Though differently crafted, the mask portrays the same type of devilish figure. Its main features are a leering mouth ringed by fangs, bulging eyes, and long horns that some artisans render as wavy Medusa-like tentacles.
Scary-looking, sure, but fun, the masks are painted in vivid, contrasting colors set off by pointillist details for greater decorative effect; the palette takes in practically all hues though the more traditional masks lean towards black, red and yellow, colors associated with hell, to which the masks are believed o allude.
According to historians, carnivals and masks are rooted in medieval Spain where, starting in the 17th century, processions of marching devils were held to scare sinners into returning to church. The vejigantes surfaced in Spain as part of the patronal festival of Santiago (St. James); they were meant to be a representation of the devil in the fight of good versus evil but also of the “evil moors.” In Puerto Rico, these Spanish traditions melded with others brought in by African slaves.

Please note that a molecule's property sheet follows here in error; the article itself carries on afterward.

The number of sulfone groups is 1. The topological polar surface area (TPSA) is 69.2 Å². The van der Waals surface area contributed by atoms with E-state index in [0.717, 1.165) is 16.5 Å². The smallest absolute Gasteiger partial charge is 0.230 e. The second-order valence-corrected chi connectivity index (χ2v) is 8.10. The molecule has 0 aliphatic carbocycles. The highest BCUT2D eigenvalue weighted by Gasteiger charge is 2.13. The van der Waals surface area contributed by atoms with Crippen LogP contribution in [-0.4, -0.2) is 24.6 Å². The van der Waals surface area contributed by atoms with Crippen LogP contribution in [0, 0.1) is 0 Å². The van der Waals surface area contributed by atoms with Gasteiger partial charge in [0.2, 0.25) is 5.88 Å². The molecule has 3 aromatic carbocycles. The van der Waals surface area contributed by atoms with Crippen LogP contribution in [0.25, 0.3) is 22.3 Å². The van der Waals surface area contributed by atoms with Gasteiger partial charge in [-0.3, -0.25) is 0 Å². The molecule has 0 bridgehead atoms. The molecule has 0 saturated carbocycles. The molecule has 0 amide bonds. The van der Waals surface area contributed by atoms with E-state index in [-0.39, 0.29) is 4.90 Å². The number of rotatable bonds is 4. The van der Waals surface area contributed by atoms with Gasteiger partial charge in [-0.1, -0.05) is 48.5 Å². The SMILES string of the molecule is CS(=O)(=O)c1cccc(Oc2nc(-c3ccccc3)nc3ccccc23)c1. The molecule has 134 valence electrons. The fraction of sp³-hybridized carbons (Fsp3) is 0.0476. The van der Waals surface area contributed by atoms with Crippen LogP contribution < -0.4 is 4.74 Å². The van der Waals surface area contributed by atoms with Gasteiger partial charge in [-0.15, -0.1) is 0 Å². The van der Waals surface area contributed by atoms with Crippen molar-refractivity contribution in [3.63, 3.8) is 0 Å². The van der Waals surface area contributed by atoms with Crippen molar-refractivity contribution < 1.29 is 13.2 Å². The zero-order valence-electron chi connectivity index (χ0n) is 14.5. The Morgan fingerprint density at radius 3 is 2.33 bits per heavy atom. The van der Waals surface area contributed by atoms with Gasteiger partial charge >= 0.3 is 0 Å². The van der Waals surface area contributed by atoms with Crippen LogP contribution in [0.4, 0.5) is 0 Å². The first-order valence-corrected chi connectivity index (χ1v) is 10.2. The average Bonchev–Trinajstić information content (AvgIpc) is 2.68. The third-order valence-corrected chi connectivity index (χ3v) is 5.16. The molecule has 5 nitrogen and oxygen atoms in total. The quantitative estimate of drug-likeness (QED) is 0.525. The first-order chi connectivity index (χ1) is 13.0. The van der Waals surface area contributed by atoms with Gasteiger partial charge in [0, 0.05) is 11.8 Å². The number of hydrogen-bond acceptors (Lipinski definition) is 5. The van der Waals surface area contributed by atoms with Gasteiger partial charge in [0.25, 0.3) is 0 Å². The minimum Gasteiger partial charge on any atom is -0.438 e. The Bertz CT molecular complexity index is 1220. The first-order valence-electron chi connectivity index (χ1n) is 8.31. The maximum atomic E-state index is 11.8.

To experience the thrill of vejigantes in full mask regalia, consider attending the Fiesta de Santiago Apostol, or St. James Festival, held yearly in Loiza Aldea during the month of July. More masks are to be seen at the Ponce carnival. It has been running for more than 250 years but you’ll have to wait for the next edition in 2019 as the event is typically held the week ending on the day before Ash Wednesday.
One craft that seemed headed towards extinction has instead experienced a welcome revival, bringing it back to the forefront. It is the ancient art of mundillo or bobbin lace making.